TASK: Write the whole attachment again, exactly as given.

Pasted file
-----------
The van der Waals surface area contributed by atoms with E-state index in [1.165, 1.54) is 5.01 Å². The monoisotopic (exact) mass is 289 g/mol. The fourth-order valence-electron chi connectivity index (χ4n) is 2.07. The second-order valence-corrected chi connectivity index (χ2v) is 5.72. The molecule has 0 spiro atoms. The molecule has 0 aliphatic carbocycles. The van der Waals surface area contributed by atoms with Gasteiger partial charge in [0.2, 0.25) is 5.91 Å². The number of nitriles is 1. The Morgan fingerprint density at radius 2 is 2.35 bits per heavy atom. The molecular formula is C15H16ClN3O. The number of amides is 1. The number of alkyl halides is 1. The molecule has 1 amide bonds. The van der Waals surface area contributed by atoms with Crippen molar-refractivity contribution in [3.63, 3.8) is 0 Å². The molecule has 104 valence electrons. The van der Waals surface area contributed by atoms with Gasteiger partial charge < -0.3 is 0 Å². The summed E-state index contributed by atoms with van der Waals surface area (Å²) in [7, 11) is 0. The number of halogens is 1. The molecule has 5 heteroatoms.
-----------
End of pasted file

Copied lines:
The van der Waals surface area contributed by atoms with E-state index in [1.165, 1.54) is 5.01 Å². The monoisotopic (exact) mass is 289 g/mol. The fourth-order valence-electron chi connectivity index (χ4n) is 2.07. The second-order valence-corrected chi connectivity index (χ2v) is 5.72. The molecule has 0 spiro atoms. The molecule has 0 aliphatic carbocycles. The van der Waals surface area contributed by atoms with Gasteiger partial charge in [0.2, 0.25) is 5.91 Å². The number of nitriles is 1. The Morgan fingerprint density at radius 2 is 2.35 bits per heavy atom. The molecular formula is C15H16ClN3O. The number of amides is 1. The number of alkyl halides is 1. The molecule has 1 amide bonds. The van der Waals surface area contributed by atoms with Crippen molar-refractivity contribution in [3.63, 3.8) is 0 Å². The molecule has 104 valence electrons. The van der Waals surface area contributed by atoms with Gasteiger partial charge < -0.3 is 0 Å². The summed E-state index contributed by atoms with van der Waals surface area (Å²) in [7, 11) is 0. The number of halogens is 1. The molecule has 5 heteroatoms.